Like Zingerman’s Deli, Zingerman’s Roadhouse can be maddening. No matter how many people I go with, no matter how much I order, I am sure to walk out regretting I didn’t have a chance to taste, for instance, the yellow-and-blue-corn hushpuppies made from Anson Mills corn or the hand-pulled Texas cabrito or the buttermilk-fried chicken or the whole Yazoo catfish or the West Coast cioppino macaroni. You see, everything I have tasted is terrific, many items among the very best versions of the dish I have ever had.
If you described Zingerman’s Roadhouse to me, I would be skeptical. I love its motto — “Really Good American Food!” — but what is a place in Ann Arbor, Michigan, doing with a menu that lists iconic meals from the Deep South, New England, the Southwest, the Pacific Northwest, the Chesapeake Bay, and the Gulf Coast, not to mention the Midwest’s own heartland? I would think no kitchen could have such a broad reach and maintain a deep understanding of how all these diverse things ought to taste. But they do; and if you doubt that, have what is listed as “Eastern North Carolina Pulled Pork.” These pulled and chopped nuggets of long-smoked hog are right up there in a league with the Skylight Inn, the Brick Pit, and Wilber’s: just barely sauced with vinegar and only enough pepper to coax out all the exquisite flavor that blossoms in a fine veil of smoke. From a completely different culinary mindset comes “Really Wild-Wild Rice Roast,” built around hand-harvested Minnesota rice. Those earthy, al dente grains are mixed with radiant dried Michigan cherries and candied orange, plus fire-roasted local vegetables, all drizzled with organic cider vinegar syrup. Wow, what a flavor thrill.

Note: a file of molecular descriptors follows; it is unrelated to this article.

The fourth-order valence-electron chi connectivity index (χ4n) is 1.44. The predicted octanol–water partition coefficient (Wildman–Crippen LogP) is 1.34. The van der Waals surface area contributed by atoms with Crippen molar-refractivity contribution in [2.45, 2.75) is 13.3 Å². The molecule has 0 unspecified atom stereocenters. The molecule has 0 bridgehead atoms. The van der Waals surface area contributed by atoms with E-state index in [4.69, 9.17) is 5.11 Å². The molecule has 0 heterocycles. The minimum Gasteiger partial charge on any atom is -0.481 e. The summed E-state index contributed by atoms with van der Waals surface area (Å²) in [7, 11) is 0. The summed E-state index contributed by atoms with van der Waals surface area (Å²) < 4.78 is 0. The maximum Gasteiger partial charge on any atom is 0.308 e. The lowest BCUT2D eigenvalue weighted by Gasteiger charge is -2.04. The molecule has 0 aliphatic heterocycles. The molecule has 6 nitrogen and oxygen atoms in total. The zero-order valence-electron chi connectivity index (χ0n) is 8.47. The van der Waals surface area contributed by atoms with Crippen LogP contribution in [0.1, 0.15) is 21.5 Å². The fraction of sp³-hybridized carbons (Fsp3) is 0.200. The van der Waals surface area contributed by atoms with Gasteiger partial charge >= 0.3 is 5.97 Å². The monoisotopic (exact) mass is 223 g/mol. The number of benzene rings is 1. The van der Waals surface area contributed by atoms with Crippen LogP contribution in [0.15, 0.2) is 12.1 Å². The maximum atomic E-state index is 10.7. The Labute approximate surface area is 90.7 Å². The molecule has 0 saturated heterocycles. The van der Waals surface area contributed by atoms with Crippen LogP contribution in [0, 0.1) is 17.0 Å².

I will leave more detailed descriptions to the photos and captions, but it is important to make note of the superb bread that comes to the table before dinner – slices from a dark loaf so crusty-good with delicious chaw that it was all I could do to refuse a refill when my basket was empty, which I did only because I had about six other things for which I was desperately trying to save appetite.
The dining areas, which include a lively bar with multiple TVs, are big and spacious, décor including lots of retro salt-and-pepper shakers as well as maps and postcards signifying trips along the great American road. I walked out glowing with joy and wanting to burst out singing Woody Guthrie’s “This land is your land, this land is my land…”